Opposition Politician Urges Release of Jailed Party Activists in Cambodia

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cambodia-kem-sokha-visits-sar-prey-prison-march12-2015.jpg Kem Sokha speaks to reporters after he visits Prey Sar prison in Phnom Penh, March 12, 2015.

A political settlement between Cambodia’s ruling and opposition parties will unravel unless opposition party activists arrested last year for their alleged involvement in a protest that turned violent are released next month, a high-ranking member of the opposition party said Thursday.

Kem Sokha, vice president of the National Assembly (parliament) and vice president of the Cambodia National Rescue Party (CNRP), said unless a court released the arrested CNRP activists in April, the two parties will not be able to reconcile their differences.

Ken Sokha said the CNRP would hold talks with the government about freeing the activists following parliament’s approval of draft laws on the National Election Committee (NEC), the body that oversees the country’s polls, and the Law on the Election of Members of the National Assembly.

“If we all want to be happy, all problems must be resolved,” he said. “Right now we’re focusing on the election and NEC laws, and after we finish those laws, before the [Cambodian] New Year we will have the new laws on election and NEC. After that, I hope that all political prisoners will be released….If they are not released, it means that we don’t have a compromise yet.”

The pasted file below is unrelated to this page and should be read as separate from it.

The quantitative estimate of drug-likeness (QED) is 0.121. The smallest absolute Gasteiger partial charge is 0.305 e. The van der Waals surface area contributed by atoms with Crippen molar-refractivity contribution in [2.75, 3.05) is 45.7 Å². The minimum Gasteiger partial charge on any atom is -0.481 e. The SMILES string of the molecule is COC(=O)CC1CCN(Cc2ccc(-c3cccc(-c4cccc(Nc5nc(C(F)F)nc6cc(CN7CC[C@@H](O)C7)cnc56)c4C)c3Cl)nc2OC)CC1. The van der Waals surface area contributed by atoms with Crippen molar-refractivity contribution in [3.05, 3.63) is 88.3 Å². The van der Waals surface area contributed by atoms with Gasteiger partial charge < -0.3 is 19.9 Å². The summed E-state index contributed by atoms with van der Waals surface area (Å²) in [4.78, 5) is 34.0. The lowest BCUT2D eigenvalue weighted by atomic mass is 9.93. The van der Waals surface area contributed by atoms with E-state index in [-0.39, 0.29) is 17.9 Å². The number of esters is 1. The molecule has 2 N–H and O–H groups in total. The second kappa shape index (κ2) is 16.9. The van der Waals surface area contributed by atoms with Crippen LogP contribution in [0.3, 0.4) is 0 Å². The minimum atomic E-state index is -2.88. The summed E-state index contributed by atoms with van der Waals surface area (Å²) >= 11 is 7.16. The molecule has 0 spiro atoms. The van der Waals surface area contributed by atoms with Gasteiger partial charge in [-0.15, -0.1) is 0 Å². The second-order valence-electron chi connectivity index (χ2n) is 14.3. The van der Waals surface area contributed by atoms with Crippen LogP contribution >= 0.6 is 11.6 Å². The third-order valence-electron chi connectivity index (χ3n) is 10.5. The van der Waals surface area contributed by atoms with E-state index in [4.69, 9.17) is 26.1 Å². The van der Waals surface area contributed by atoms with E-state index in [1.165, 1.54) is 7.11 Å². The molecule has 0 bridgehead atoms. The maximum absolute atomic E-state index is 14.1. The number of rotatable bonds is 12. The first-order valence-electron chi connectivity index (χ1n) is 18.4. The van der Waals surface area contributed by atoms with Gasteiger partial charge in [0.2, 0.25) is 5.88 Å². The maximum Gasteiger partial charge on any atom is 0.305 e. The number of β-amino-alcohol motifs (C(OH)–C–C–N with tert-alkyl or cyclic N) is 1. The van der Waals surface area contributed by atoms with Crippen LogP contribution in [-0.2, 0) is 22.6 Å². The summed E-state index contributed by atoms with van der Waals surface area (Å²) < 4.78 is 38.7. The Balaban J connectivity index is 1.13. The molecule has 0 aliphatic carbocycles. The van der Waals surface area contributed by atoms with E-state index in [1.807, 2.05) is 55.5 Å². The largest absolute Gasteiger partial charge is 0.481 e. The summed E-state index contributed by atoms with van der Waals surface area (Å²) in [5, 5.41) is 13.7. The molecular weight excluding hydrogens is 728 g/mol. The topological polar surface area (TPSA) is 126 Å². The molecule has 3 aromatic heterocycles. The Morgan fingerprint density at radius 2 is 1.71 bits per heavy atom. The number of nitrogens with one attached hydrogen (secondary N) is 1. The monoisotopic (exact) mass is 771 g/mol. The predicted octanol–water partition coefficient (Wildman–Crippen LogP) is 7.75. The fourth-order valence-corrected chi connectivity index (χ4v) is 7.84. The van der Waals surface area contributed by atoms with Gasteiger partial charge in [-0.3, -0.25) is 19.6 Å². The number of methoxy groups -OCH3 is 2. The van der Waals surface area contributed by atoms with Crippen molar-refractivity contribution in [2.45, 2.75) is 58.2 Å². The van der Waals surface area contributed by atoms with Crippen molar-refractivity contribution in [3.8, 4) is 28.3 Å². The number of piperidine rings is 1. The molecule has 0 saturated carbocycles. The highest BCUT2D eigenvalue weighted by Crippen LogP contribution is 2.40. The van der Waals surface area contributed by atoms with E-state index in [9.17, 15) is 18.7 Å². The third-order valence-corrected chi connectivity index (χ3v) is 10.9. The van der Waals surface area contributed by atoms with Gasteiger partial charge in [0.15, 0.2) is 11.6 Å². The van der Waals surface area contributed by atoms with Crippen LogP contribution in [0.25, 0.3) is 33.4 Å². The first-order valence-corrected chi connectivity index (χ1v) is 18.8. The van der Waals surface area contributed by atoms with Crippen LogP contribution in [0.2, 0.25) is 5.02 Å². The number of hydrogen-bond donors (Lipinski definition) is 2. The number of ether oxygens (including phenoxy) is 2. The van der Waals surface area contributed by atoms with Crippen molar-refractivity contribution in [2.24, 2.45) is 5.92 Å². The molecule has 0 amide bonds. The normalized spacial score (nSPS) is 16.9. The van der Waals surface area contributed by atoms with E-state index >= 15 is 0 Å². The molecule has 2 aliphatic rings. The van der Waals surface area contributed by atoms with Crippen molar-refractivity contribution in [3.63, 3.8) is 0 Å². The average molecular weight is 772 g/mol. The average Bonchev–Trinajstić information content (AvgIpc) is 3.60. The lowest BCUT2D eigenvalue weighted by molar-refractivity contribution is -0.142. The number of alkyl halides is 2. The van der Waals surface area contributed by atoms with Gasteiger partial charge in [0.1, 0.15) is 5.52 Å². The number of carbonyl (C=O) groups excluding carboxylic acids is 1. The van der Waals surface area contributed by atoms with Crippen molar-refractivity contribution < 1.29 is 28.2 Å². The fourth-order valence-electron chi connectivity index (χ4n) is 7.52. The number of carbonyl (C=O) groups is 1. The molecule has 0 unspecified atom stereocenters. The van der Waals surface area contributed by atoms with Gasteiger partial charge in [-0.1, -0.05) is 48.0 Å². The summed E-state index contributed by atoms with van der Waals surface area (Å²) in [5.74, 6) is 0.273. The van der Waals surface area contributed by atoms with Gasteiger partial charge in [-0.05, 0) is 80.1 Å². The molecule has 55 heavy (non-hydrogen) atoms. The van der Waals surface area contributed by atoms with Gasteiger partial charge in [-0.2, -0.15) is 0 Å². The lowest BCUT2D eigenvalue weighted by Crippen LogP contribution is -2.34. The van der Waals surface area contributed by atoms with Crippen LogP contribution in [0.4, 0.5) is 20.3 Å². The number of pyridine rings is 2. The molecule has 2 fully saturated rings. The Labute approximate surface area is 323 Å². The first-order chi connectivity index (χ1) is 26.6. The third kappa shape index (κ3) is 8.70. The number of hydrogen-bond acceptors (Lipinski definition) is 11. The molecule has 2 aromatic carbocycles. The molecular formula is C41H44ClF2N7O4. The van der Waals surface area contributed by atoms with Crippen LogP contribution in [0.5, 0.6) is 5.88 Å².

Cambodian New Year falls on April 13 this year.

Kem Sokha spoke to the media on Thursday after visiting Meach Sovannara, the CNRP’s media director, at the notorious Prey Sar prison on the outskirts of the capital Phnom Penh.

A Supreme Court judge this week shot down Meach Sovannara’s final plea for bail and decide he should remain in jail for insurrection.

CNRP members arrested

Authorities arrested Meach Sovannara and four other CNRP officials last year for “inciting violence” during a July 15 protest by party supporters that led to clashes with security forces at Freedom Park in the capital.

But Kem Sokha said authorizes arrested them because of protests following the disputed national elections in 2013 in which the NEC declared the CCP victorious, prompting opposition lawmakers  boycotted parliament for 10 months.

“Before the New Year in April, we will have new NEC and election laws, so those political prisoners must be released,” he said.

CNRP lawmakers returned to parliament following a July 22, 2014, deal with the CCP, which included electoral reforms. Under the deal, the new NEC was to consist of nine members—four from each party and one neutral member to serve as tiebreaker.

“We have stopped confronting each other in order to calm down and cooperate, and the other party [CPP] can’t let [our] party suffer,” he said. “If another party continues to suffer, we can’t say the deadlock has ended and everyone should be happy.”

He said that in order to calm down the opposition party, the CPP must release the activists.

“All parties must try to calm down,” he said. “We don’t want to have any further conflict such as arresting more activists.”

Last November, Prime Minister Hun Sen lashed out at critics who claimed that the arrests of the four CNRP officials for their alleged roles in a violent protest were politically motivated, saying they had committed criminal acts and must be tried according to law.

Reported by Chun Chanboth of RFA’s Khmer Service. Translated by Samean Yun. Written in English by Roseanne Gerin.


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